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Ghana will meet UN bench mark of citizens policing: deputy interior minister



The deputy Interior minister, Mr James Agalga has attributed the relative peace and improvement in the overall security situation in the northern region to the President John Dramani Mahama led administration’s commitment to ensuring peace in the country.

The improvement is the direct result of the investment president Mahama has made in all the security agencies, Mr Agalga said in Tamale on Friday.

He commended the regional coordinating council and the regional security council for restoring calm to Bimbilla, Kpatiga, Bunkpurugu and Gushiegu where curfews are still  in force as a result of Chieftaincy disputes.

Explaining why curfew was imposed on those areas, Mr Agalga said, it was necessary to enable security forces  enforce discipline, peace and security.

The rationale behind the curfews, he noted, was not to trample on the rights of residents, adding that the ministry will continue to review the curfews if the security situation improved in Bimbilla.

Ghana meeting UN bench mark on police
Before 2012, the numerical strength of the Ghana police was 25,000 far below the UN approved bench mark of one police officer policing 500 citizens.

The deputy interior minister who was speaking at the Government For People forum in Tamale (G4P) on the topic: peace and security, explained that, in the past it was one police officer policing over 1,000 citizens, thus making it extremely difficult for the police service to effectively discharge its mandate.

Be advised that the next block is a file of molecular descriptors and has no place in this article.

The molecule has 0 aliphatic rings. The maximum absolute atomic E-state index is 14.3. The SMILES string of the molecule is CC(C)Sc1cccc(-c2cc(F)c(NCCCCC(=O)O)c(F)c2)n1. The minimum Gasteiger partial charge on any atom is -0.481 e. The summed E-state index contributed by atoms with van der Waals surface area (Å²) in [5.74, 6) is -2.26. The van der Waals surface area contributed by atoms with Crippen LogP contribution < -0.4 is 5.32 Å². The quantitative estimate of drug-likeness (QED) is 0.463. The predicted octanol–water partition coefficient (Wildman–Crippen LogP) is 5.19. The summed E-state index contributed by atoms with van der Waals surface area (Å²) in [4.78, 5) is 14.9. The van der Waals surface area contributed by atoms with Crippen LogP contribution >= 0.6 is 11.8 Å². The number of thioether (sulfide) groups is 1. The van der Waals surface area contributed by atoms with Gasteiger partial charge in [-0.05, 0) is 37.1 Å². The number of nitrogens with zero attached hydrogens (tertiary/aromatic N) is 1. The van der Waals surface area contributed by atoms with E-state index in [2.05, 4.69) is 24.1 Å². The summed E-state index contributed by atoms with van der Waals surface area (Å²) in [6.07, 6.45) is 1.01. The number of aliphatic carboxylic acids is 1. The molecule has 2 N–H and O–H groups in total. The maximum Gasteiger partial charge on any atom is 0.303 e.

The current numerical strength of police in the region is 33,000, the deputy minister said. One police officer, he explained, now police close to 700 people.

According to Mr Agalga, between 2012 and 2014, police had 5070 vehicles to enhance their response to crime. The support, he noted, was to make the police more visible than before to deal with criminal activities in society.

War on terror
The deputy interior minister urged citizens to be wary of suspicious characters in society and to report suspicious activities to the security agencies for prompt response.

He reminded Ghanaians about the attacks in Mali, and observed that it takes collective efforts to fight terrorism. This is because the terror activities across the globe need all hands on deck to ensure a peaceful world, Mr Agalga explained.

Election tension
The deputy interior minister also announced that government has set the national election security task-force ahead of the December elections.

The taskforces, he added, has been replicated in all the ten regions of Ghana as part of measures to ensure free and fair elections. Security agencies will intervene when it becomes necessary, the deputy interior minister emphasized.

He also encouraged citizens to support the National Peace Council which has offices in all the regions, urging aggrieved parties in either election or any other issue to resort to dialogue.

Surveillance on Ghana’s borders
Surveillance, Mr Agalga added, has been mounted in 15 porous border posts in the country. The border control unity of the Ghana Immigration Services replaced border guards, he said.

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